I’m going to Uganda this summer. The trip has emerged quickly in the last month and a half, with the catalyst being a conversation with Karine, a woman who has been the impetus for more than a few big endeavors in my life.
Karine: Do you want to come to Uganda to pilot the micro-credential you wrote last year?
Me: nah, not this year.
Karine: why not?
Me: good point, why not?
So, we’re off to Uganda in two weeks. Once I saw the power of the ‘why not’ question, I had a similar text conversation with my sister-in-law, Jo, and she’s going to round out our 2019 travel team.
Me: Jo, you should really come to Uganda with us this summer.
Jo: nah, not this year.
Me: why not?
Jo: you’re right, I’m in!
Besides being a negotiator-extraordinaire, Karine is the founder of Niteo Africa, a group of Canadians and Ugandans supporting quality literacy education by nourishing the love of reading in children.
Karine wears the most hats of anyone I know and it is all for a singular goal. Her email signature is for the sake of the children and she breaths that throughout her professional, philanthropic, and personal life. She is a champion of the extraordinary potential that lives within every child.
Karine founded Niteo after a few visits to Uganda where her teaching soul was inspired by the children who were trying to learn to read, but without books. Her heart echoed the refrain of active citizens across the world, I can show up and do something about this.
Niteo’s work is high impact and low tech. They provide books where there are none and it makes a big difference. They are living proof of anthropologist Margaret Mead’s insight, “never doubt that a small group of thoughtful, committed citizens can change the world; indeed, it’s the only thing that ever has.”
Over the past 10 years, Niteo has shipped 100 tonnes of gently used children’s books from Canada to Uganda. The books are distributed to Niteo’s expanding number of literacy centers – currently 11 – and hundreds of reading corners in schools, homes, and communities across Uganda. Niteo does not operate any of its literacy centres alone. Instead, each is run with a partner, either a school, an NGO, or an individual.
While I adore books and believe whole-heartedly in literacy as an essential component for building a sustainable and peaceful world, my hands-down favourite thing about Niteo is the people. They are what keeps me coming back, year after year, in support of the work. They are the doers. The problem-seers and problem-solvers. Those ‘in the arena’, rather than on the sidelines.
The grandmas at Jinga – illiterate themselves, who saw a Niteo literacy center and decided to build their own in their neighbourhood because of the dreams they have for their grandchildren.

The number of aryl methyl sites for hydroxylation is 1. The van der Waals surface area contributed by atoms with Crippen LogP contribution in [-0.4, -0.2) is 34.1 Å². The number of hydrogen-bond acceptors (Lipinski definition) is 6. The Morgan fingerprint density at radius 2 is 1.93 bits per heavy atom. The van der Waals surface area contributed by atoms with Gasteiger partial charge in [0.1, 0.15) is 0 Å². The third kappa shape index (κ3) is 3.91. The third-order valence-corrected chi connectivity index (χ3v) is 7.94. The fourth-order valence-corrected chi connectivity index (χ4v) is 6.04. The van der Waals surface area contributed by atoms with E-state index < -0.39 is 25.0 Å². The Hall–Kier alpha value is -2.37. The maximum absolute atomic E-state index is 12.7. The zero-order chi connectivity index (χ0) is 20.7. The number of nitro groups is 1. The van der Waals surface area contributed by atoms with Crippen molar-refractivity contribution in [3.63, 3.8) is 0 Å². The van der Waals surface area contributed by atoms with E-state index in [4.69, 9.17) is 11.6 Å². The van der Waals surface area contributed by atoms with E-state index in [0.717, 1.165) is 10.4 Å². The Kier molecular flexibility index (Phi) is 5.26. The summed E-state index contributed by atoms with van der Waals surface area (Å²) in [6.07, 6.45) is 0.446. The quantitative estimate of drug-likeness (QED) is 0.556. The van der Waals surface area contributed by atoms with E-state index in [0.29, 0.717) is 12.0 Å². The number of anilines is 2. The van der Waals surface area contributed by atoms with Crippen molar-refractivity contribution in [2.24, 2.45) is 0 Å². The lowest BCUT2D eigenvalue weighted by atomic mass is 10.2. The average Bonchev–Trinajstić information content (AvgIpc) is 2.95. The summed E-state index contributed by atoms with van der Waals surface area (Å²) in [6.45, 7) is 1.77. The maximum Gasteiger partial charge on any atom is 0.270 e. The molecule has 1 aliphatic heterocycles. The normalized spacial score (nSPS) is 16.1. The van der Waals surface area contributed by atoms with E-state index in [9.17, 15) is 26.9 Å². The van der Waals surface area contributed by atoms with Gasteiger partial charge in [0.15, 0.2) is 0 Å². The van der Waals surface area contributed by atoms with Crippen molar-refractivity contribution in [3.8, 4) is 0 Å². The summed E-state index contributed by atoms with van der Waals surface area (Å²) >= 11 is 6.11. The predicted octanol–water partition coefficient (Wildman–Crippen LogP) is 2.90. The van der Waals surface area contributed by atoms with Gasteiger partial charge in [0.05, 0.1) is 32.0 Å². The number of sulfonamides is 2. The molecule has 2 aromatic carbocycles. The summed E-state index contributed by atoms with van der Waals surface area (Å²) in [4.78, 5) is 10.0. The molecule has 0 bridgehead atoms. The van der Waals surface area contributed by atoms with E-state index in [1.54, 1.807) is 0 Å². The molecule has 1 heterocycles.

Okello Sam at Hope North – artist, musician, and founder of a boarding school for young survivors of Uganda’s brutal civil war.
Nageeba – a literacy warrior who travels to villages, schools, and conferences, making the case for high quality literacy programs, especially for girls.
When I look at all these individuals, committed to doing what they can in their spheres of influence, I am honoured to be able to contribute my part to their work.
In 2017, the partners in Uganda called on Niteo to bring more than books, they asked for the addition of practical tools to build capacity. So Leadership in Literacy was born.
I created Leadership in Literacy last year for Niteo, following the feedback from Uganda. It’s a micro-credential with a little theory of ‘why reading for pleasure’ and a lot of practical teaching tools.
The goal is to support anyone who wants to create a rich literacy learning environment that fosters a love of reading. Reading for pleasure as a child is foundational for developing lifelong learners. If you can read, you can learn anything else you want to know.
We will pilot Leadership in Literacy three times on our trip, with two current Niteo partners – Elohim Child Development Center and Hope North – and the Forest Whitaker Peace and Development Initiative (WPDI). This pilot phase will allow for the crucial feedback from the teachers and librarians. Our goal of the pilot is to listen and learn.
Also, if you are like me and want to support grassroots organizations doing amazing work, but don’t always know which ones to pick, Niteo is a stellar option. You can donate to Niteo‘s general fund, or put a note for Team 2019. Our team is contributing our own travel costs, but there are costs to facilitating the pilots.
It is still hard to wrap my brain around the reality that I am finally going to Uganda. It’s daunting, exhilirating, and humbling. No promises on where my writing will head, but thanks for reading along so far. While I cannot guarantee constant updates while we’re in Uganda, if you’d like to follow along, you can subscribe on my blog.
Grace and peace, friends.